If overeating was the cause of obesity then by reducing the calories you eat you would lose weight. This of course is obvious to everyone. But what if it is wrong? It is well known, much to the medical communities frustration, that only 1% of diets work. Clearly, reducing calories has not resulted in a reduction in obesity. In fact, in many situations obese people have been shown to consume less or as much calories as their lean counterparts but still remain obese. A reduction in calories does not necessarily mean a reduction in weight. Only on extremely restrictive diets do obese people lose weight but they are found to lose muscle and fat from their organs and often still maintain a very high level of fat in their adipose tissue – they are simply emaciated fat people. 

However, some of the best examples to prove this point is through animal studies, which can directly test whether obesity is caused by eating too many calories. We simply ask ‘when animals become obese do they do this by eating more calories’? The examples I will give involve influences from genetics, neurobiology, hormones and natural circadian ryhthm’s.  

The first example I give looks at animal hibernation, which decouples food intake from weight gain. Hibernating squirrels will double their body weight during late summer in preparation for the hibernation in winter. This is remarkably controlled and unaffected by food intake. Squirrels in the laboratory will gain this weight even if calories are severely restricted. In addition, if the fat stores are surgically removed they will still gain that fat back very quickly despite limits on calories. This seasonal fat deposition is strongly genetically programmed and is robust to changes in food supplies. 

Investigators who have looked at weight regulation and reproduction have also shown this. Female rats who have had their ovaries surgically removed exhibit a reduction in the amount of the female sex hormone estrogen. Without estrogen the rats develop out of control appetites, severely reduce their physical activity, and quickly grow obese. Rats put on weight even if their diets are restricted to what they were eating before the surgery. When estrogen is infused back into the rats they lose the weight and adopt the normal eating and exercise behaviours exhibited prior to surgery.  Thus, calorie intake and physical activity were directly influenced by a change in hormone levels.  

Mice who have had lesions applied to their hypothalamus (a region of the brain that regulates fat metabolism) become severely obese and gain six times as much weight per calorie of food compared with normal mice. These mice became so lethargic that they barely move and develop voracious appetites. Again a change in the biological controls of fat storage results in changes in eating and physical behaviour – not the other way round.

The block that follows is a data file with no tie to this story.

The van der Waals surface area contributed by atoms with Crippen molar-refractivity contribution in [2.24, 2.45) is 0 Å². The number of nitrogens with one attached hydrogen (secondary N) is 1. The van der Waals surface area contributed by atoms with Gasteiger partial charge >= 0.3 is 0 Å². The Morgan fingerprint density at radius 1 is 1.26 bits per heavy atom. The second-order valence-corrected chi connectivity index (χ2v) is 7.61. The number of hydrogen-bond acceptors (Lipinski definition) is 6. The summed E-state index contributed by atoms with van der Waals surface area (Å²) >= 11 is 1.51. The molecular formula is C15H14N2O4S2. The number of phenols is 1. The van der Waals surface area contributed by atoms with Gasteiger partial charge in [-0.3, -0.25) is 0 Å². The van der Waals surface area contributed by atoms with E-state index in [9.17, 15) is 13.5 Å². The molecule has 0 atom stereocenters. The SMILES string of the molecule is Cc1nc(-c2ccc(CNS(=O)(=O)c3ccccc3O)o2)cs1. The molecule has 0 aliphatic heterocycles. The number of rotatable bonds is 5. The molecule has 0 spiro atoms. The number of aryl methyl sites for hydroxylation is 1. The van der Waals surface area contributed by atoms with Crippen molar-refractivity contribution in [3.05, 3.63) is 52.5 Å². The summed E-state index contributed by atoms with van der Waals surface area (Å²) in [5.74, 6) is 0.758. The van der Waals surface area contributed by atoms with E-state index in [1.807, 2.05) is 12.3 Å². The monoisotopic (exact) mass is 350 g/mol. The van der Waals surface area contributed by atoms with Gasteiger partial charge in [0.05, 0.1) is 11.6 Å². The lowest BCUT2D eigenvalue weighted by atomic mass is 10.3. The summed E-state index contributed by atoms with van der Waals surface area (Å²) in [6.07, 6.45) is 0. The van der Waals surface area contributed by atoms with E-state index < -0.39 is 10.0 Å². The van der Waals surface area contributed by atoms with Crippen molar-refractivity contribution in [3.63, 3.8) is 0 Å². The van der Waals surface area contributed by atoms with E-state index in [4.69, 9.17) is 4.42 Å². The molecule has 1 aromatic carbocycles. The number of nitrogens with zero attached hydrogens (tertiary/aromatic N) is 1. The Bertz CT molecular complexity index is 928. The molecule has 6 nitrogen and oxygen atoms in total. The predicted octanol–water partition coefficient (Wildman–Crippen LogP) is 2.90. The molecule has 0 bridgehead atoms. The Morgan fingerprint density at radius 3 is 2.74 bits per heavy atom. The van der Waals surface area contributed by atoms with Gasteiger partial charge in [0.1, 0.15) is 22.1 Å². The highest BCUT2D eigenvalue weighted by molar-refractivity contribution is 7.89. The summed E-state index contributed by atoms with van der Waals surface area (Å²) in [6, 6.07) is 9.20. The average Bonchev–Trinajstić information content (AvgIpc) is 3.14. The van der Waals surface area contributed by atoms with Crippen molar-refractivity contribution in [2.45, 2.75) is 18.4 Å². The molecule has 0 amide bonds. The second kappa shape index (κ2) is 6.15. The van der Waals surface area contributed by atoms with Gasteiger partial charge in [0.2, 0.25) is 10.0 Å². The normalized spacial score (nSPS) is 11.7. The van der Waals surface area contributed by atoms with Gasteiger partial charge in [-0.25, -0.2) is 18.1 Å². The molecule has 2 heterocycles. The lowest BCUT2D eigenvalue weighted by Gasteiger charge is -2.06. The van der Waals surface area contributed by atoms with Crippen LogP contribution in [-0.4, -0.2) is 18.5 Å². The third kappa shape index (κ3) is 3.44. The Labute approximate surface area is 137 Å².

Genetic studies on obese strains of rats show that individuals that are placed on a restricted diet from birth onward, grow fatter by adulthood than their littermates who were allowed free reign over what they ate. Therefore, calories did not effect the obesity of these rats over their lifetime. Quite the reverse a reduction in calorie consumption seemed to be associated with increased obesity.  In addition, those rats on a restricted diet had 50% less muscle mass than normal rats and 30% less muscle mass than their counterparts who could eat what they wanted. Emaciated fat mice. 

It is clear from these animal studies that the intake of calories has no influence on weight gain. In some cases the animals would severely reduce their physical activity becoming very lethargic. However, it would be difficult to propose that a reduction in physical activity was the CAUSE for these changes but rather an associated behaviour. These studies certainly suggest that the cause of obesity is some error in fat metabolism or homeostasis that leads to increases in fat deposition and changes in behaviour (overeating, lethargy). 

In this final and human example I hope to put an end to the hypothesis that overeating is the cause of obesity. There is a rare condition known as lipodystrophy. In one case in 1913, a ten year old girl first loss fat from her face, then, over the next three years, this emaciation gradually extended down her trunk and arms. Obesity of the lower body began at fifteen and by the time she was 24 she had all the body fat localised in her lower waist. You can see the example below. 

This is clearly not a case of overeating. The most obvious explanation is fat was placed due to some genetic or hormonal condition. In fact, this is seen in the differences between the sexes. Males tend to store fat around the waist while females at the hips and this is large genetically and hormonally controlled. Although these are obvious examples they do beg the question – is fat deposition controlled by our biology and physiology or is it controlled by our behaviour. If it is not controlled by our behaviour then it is difficult to argue that obese humans are that way because they have no willpower, eat too much and do not exercise. Obesity is likely to be a defect in fat metabolism which results in overeating and lethargy. Asking obese people to change their eating patterns or to exercise more is equivalent to telling a seven foot man that they need to stop eating and exercise less in order to become shorter.